United States District Court, W.D. Michigan, Southern Division
ORDER REJECTING REPORT AND RECOMMENDATION
HONORABLE PAUL L. MALONEY JUDGE
November 2016, the Magistrate Judge issued a report and
recommendation (ECF No. 46), which “recommend[ed]
[sua sponte] that the habeas corpus petition be
denied because it is barred by the one-year statute of
limitations.” (ECF No. 14 at PageID.5135.) The
Magistrate Judge correctly concluded that Petitioner's
“last day to timely file is habeas petition was Friday
August 16, 2013, ” but noted that he had not filed the
petition until August 19, 2013. (Id. at
the Court must reject the Report and Recommendation, but for
none of the objections Petitioner fully articulates: although
the petition was untimely, the State deliberately waived any
statute of limitations defense.
Petitioner's First Objection
first argues that the Magistrate Judge “relied on a
state court rule that does not apply, and failed to rely on
the rule that does apply.” (ECF No. 15 at PageID.5138.)
This first argument lacks merit.
“filed” his motion for relief from judgment in
state circuit court on September 9, 2011, not on September 6,
2011 as he contends.
true that the Magistrate Judge cited in a footnote to a rule
that pertains to the Michigan Court of Appeals in the context
of discussing Michigan state courts rejecting the mailbox
rule. (See ECF No. 14 at PageID.5132.) This Rule, as
Petitioner notes, does not apply to a motion for relief from
judgment in state circuit court.
another rule and case law necessitate the same conclusion
that Petitioner “filed” his motion on September
and other materials filed with the court as required by these
rules must be filed with the clerk of the court in accordance
with standards prescribed by MCR 1.109(C), except that the
judge to whom the case is assigned may accept materials for
filing when circumstances warrant. A Judge who does so shall
note the filing date on the materials and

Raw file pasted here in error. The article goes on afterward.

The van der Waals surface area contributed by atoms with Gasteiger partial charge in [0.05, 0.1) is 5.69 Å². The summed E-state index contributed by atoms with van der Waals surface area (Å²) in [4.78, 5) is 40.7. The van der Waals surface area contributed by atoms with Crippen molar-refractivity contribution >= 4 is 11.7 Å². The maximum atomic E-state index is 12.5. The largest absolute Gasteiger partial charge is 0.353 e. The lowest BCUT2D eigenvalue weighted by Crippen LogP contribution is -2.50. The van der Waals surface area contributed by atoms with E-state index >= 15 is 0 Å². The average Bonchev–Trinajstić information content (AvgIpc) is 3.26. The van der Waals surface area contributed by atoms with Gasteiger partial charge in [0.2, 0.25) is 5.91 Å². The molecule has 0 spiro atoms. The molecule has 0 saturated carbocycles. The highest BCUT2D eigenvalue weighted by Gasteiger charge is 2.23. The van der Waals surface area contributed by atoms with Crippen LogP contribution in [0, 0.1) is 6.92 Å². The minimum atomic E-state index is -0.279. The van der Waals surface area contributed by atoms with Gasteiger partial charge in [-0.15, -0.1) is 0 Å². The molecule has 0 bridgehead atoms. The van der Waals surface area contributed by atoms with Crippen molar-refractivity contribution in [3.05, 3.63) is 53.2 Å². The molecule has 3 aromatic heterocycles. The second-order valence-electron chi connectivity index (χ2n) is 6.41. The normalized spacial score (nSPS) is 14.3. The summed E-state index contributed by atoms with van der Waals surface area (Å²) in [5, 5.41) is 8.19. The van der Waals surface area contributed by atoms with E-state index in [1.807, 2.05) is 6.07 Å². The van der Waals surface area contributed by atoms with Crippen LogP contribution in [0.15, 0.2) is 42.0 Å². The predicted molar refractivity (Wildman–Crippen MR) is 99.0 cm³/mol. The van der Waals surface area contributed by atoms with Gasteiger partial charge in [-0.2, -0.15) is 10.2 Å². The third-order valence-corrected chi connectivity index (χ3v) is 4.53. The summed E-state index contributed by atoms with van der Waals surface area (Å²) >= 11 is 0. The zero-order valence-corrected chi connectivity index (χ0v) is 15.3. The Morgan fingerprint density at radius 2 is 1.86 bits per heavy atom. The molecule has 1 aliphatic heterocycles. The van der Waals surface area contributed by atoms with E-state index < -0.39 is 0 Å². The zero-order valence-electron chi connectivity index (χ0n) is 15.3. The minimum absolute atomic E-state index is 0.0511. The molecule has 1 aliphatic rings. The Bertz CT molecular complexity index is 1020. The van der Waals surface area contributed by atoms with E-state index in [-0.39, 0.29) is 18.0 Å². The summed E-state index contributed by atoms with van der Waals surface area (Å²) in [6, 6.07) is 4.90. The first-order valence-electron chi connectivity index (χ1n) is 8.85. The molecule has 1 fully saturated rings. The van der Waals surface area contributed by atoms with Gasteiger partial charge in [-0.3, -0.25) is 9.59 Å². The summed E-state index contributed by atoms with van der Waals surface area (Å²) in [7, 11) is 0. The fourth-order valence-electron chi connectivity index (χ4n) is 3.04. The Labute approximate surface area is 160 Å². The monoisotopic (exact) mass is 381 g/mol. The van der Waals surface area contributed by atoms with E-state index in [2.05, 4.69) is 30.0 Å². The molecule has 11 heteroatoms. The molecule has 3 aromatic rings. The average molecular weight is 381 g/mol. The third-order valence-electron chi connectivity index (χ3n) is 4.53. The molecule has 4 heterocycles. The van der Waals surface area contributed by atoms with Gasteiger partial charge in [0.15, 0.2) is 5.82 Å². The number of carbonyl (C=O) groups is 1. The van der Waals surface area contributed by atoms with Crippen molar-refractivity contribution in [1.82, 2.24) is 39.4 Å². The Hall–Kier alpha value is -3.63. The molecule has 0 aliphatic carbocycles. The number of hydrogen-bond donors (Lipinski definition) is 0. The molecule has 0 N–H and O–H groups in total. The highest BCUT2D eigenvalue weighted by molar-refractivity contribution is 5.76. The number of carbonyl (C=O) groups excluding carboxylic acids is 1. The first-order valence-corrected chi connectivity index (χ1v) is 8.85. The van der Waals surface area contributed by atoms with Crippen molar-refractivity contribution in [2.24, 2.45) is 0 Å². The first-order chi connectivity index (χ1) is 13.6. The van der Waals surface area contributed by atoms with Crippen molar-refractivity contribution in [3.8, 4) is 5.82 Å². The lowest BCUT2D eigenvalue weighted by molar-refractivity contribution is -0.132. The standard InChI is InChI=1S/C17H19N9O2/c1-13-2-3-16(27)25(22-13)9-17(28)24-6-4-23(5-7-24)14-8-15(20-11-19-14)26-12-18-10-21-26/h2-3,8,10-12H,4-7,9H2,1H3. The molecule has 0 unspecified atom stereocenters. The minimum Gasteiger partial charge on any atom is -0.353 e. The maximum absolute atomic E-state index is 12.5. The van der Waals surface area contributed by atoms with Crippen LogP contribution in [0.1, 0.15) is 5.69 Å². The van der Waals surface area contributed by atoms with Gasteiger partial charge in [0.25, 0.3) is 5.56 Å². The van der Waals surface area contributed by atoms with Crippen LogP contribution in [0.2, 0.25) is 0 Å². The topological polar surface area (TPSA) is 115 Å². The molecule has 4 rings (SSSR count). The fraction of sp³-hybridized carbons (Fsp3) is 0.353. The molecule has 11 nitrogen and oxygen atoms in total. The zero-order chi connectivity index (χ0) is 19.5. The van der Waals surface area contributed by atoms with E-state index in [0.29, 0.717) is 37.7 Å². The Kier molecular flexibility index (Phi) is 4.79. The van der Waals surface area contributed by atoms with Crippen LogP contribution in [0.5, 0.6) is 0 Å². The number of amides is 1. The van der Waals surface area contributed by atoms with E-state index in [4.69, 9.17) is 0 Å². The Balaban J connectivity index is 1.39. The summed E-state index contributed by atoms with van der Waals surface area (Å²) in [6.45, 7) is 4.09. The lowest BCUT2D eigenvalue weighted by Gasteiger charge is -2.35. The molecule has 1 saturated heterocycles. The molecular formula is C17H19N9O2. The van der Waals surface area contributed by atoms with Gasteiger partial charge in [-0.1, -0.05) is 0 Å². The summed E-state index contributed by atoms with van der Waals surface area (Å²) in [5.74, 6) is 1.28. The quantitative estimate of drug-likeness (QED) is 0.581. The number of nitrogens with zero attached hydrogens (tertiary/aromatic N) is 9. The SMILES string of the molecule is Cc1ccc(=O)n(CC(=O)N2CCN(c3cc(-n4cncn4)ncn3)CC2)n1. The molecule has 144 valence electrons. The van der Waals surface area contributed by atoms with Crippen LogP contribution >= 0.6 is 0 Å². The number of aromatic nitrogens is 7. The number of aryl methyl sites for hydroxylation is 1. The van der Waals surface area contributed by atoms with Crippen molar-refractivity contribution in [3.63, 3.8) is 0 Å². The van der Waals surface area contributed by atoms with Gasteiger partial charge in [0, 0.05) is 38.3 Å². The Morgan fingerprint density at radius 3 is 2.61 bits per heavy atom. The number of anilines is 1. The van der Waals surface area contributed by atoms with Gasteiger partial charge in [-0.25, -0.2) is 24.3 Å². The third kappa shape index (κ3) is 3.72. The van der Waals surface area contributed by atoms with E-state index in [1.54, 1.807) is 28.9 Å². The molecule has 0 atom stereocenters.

immediately transmit them to the clerk . . . If the clerk
records the receipt of materials on a date other
than the filing date, the clerk shall record the
filing date on the register of actions.” Mich. Ct. R.
2.107(G) (emphasis added). Put simply, Rule 2.107(G)
“unambiguously requires that filing be with the court
clerk, or a judge, with permission, ” Walker-Bey v.
Dep't of Corr., 564 N.W.2d 171, 173 (Mich. Ct. App.
1997), and not merely the mailbox.
clerk of the court [must] endorse on the first page of every
document the date on which it is filed.” Mich.
Ct. R. 8.119(C) (emphasis added). Each document must
“meet . . . minimum filing requirements, ”
id., and “[a] clerk of court may reject
nonconforming documents.” Mich. Ct. R.
1.109(C)(4). Merely “mailing [a] complaint,
” or any document, “does not constitute
filing.” Biafore v. Baker, 326 N.W. 598, 599
(Mich. Ct. App. 1982) (collecting cases). Rather, “[a]
paper or document is filed when it is delivered to and
received by the proper officer to be kept on file, and the
endorsement of the officer with whom it is filed is but
evidence of the time of filing.” Id.
argument that Michigan Court Rule 2.107(C)(3) provides the
date of service, and therefore filing, misses the
true that under Michigan Court Rules,
“[s]ervice by mail is complete at the time of
mailing.” Mich. Ct. R. 2.107(C)(3) (emphasis added).
But the Rules specifically contemplate, for example, that
“[t]he proof of service may be included at the end of
the paper as filed.” Mich. Ct. R. 2.107(D).
Service is distinct from filing. The purpose of service is to
ensure that the other party or parties to the case have been
served with notice of the filing. The Court needs no separate
proof that it was served-the Clerk of Court performs that
function, and “[i]t is the responsibility of the party
who presented the materials to confirm that they have been
filed with the clerk.” Mich. Ct. R. 2.107(G).
the Michigan state court record, which this Court must defer
to, unambiguously reflects the motion for relief from
judgment was “filed” on September 9, 2011. (ECF
No. 11-1 at PageID.354.) The motion was not
“filed” within the meaning of the appropriate
Michigan Court Rules when Petitioner “mailed” the
motion in on September 6, 2011, even if he
“served” the State on that date. The petition was
unquestionably untimely. Accordingly, Petitioner's first
objection is OVERRULED. The Court modifies
the Report and Recommendation insofar as the correct state
court rules are referenced. See, e.g., Mich. Ct. R.